Courts follow doctors when it comes to patients’ best interests
Australia’s Supreme Courts will consider the wishes of the patient and family in cases of withholding and withdrawing life sustaining treatment, but will usually defer to the views of medical practitioners in deciding the ‘best interests’ of the patient, according to an article published in the Medical Journal of Australia this week.
Professor Lindy Willmott and co-authors wrote that although it was rare for judicial intervention to be needed in such cases, Supreme Courts have jurisdiction to resolve end-of-life disputes.
“A best interests assessment not to treat can be justified at law if there is a clear basis for deciding treatment is futile…or if the patient is extremely unlikely to recover consciousness. Treatments that are particularly invasive or burdensome relative to their benefits will also not be in a patient’s best interests,” they wrote.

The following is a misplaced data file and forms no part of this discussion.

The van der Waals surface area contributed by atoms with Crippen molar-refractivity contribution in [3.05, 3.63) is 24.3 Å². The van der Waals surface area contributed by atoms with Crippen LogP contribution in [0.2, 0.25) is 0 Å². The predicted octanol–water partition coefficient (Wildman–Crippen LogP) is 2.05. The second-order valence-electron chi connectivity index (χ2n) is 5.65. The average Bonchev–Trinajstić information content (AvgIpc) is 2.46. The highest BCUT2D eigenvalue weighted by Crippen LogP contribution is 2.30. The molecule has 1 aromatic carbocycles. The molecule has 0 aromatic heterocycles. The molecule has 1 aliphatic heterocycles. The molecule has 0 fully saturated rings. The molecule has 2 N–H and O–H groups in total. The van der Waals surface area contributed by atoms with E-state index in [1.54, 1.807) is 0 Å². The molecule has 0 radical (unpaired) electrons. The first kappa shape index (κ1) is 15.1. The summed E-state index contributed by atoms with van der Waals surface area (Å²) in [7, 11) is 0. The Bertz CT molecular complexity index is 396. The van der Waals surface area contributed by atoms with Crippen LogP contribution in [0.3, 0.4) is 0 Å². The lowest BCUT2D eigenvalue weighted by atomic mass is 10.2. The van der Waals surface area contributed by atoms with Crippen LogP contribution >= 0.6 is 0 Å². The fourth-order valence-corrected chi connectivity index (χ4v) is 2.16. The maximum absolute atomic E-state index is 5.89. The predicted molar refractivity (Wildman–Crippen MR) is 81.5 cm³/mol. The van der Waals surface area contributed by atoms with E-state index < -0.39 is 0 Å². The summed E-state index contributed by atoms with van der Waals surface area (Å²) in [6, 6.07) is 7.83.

“Where a medical view concludes treatment should not be provided, this is likely to be supported by the court, but it should be corroborated, for example, with a second opinion,” they concluded.
Read the MJA Online First article: Withholding and withdrawing life-sustaining treatment in a patient's best interests: Australian judicial deliberations.